Dr Dalia Sayed: Being in work all day, dealing with COVID patients, and then going home and hearing all night the news about COVID patients, being aware that you're in the middle of a lockdown, and the normal things that you do to de-stress you can't do. That was challenging. When I did see quite a few nasty things, it did, it did have an impact because, you know, you'd see things in your head sometimes at night-time, just a flash and I'd remember somebody's face. I think people forget that I could easily cry if I wanted to but it’s not, it’s not sustainable. You have to detach yourself slightly.
Douglas Dillard [critical care nurse]: Hi David. I'm just going to give you a wee wash, alright?
Douglas Dillard: Because of the intensity of the situation, it's always life and death, so you just get to know them really well. And even in death it's a privilege to be there because it's the last moment. I see that as a privilege as well. There we go.
Chris Thomas: I think some people have had post-traumatic stress. I've got one nurse on our unit, really an excellent nurse. There's one particular bay on our unit, she can't go in there. She just can't go in there. She gets flashbacks from a terrible shift she had in there.
Dr Dalia Sayed: I know a lot of the nurses and doctors and I know a lot of them who are struggling.
Chris Thomas: I do know that on their days off, a lot of staff would be in tears and they couldn't really account for it. So I can only imagine the anxiety that's sitting there.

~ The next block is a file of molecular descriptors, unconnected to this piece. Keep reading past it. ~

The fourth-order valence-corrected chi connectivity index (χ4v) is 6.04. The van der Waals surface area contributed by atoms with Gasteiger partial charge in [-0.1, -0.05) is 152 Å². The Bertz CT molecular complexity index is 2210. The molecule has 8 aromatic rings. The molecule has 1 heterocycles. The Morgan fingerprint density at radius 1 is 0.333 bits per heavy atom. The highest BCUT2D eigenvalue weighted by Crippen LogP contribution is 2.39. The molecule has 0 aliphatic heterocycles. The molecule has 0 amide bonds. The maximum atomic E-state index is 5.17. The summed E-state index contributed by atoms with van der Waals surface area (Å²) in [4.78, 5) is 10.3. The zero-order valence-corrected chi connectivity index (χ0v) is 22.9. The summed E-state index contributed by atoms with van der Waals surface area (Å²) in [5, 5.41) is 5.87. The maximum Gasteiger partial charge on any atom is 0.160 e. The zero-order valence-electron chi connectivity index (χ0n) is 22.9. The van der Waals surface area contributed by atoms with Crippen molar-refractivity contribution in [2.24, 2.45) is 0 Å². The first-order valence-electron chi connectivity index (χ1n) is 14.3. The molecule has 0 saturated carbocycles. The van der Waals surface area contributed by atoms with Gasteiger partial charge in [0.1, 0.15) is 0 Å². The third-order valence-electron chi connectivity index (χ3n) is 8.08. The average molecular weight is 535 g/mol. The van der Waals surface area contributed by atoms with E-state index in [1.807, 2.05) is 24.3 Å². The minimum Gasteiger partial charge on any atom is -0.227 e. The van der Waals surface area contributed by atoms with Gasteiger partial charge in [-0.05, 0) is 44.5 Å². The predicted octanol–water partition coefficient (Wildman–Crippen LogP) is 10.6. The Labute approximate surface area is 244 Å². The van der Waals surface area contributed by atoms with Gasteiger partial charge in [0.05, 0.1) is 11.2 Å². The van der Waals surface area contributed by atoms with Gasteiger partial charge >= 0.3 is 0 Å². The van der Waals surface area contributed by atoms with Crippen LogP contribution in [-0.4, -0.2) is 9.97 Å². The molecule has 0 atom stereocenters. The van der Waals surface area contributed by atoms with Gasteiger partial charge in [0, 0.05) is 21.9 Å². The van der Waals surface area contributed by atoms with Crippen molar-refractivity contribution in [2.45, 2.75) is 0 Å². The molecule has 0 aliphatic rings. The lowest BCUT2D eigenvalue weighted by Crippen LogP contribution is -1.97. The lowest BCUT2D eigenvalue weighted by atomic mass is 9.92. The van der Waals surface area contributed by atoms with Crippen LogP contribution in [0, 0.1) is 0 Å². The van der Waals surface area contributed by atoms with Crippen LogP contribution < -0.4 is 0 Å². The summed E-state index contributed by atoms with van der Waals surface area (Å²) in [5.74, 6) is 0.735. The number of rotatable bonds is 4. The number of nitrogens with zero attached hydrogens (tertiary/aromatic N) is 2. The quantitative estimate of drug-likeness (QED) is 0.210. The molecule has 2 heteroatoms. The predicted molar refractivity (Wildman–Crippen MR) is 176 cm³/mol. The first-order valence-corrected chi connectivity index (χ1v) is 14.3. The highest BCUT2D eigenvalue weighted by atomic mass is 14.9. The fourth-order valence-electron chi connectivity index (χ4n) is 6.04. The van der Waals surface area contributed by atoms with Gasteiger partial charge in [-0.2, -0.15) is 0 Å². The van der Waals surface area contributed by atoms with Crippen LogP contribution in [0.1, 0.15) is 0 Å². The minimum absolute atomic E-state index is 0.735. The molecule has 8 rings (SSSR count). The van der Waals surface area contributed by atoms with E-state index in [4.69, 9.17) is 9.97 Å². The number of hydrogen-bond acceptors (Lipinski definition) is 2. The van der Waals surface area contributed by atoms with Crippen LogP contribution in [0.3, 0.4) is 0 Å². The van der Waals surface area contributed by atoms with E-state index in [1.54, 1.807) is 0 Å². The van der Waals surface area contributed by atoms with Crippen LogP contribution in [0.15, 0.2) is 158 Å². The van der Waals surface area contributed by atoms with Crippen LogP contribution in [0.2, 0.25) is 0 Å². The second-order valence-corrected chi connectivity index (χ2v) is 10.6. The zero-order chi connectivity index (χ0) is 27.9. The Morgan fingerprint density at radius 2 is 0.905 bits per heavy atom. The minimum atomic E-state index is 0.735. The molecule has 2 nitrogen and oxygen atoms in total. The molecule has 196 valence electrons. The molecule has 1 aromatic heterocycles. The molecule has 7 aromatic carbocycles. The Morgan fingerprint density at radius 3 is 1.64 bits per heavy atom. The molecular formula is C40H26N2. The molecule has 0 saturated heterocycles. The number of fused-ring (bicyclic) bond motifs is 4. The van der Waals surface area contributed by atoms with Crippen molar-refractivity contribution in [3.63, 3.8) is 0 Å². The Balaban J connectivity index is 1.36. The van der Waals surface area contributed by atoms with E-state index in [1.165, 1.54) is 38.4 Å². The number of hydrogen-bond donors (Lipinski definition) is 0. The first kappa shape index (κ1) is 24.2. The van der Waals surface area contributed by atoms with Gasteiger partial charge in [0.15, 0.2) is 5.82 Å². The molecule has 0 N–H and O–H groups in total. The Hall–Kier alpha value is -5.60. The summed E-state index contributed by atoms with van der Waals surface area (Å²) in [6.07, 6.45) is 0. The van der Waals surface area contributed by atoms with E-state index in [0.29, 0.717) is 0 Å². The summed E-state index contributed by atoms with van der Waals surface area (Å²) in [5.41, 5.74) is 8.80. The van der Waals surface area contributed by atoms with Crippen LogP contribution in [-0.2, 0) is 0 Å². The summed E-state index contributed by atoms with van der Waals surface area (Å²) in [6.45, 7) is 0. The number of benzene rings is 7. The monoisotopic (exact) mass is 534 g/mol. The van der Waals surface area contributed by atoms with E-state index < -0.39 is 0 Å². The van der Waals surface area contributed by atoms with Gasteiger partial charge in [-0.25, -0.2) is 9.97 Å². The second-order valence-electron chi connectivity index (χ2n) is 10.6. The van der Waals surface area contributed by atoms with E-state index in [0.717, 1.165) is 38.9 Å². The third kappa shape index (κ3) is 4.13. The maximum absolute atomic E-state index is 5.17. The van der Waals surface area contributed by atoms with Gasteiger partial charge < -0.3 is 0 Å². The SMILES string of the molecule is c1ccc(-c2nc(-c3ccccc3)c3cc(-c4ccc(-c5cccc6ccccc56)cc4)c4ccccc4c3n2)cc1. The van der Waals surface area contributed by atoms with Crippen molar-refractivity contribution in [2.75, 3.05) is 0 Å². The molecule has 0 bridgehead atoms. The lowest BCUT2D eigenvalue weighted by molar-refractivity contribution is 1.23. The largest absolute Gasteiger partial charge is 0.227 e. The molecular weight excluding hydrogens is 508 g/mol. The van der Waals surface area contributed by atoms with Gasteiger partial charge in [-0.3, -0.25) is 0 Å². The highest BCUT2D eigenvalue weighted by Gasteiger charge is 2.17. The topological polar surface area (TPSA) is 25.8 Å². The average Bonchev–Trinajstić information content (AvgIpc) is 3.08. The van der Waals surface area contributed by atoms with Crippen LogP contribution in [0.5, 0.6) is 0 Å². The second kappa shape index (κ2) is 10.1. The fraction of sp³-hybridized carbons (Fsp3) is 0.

Dr Dalia Sayed: I think we have a problem in the NHS, which is that we don't really talk about mental health enough. And I think there's a danger that if you talk about it, people think you're just not tough enough.
Chris Thomas: I think we're very good at burying things and thinking it's OK and I think it's not OK. We do need to be much more vocal and acknowledge things that have caused huge traumas. And I think COVID really, it's caused more people a huge amount of stress. It's massive. And hopefully some good will come of this and mental health will be really looked after as a priority now.
About the documentary and short film series
The Health Foundation supported a Channel 4 documentary, Surviving COVID, to enhance understanding of the impact of the pandemic.
This series of four short videos delves further into the issues raised by the documentary. They are drawn from footage captured by the filmmakers Sandpaper Films as part of Surviving COVID, along with additional perspectives and experiences. The series aims to highlight the different ways that COVID-19 has affected people, their families, health care workers and the health system.
With thanks to everyone who shared their deeply personal experiences as part of Surviving COVID.
If you have been affected by any of the issues in this video, find details of organisations that can offer help and support on the Channel 4 website: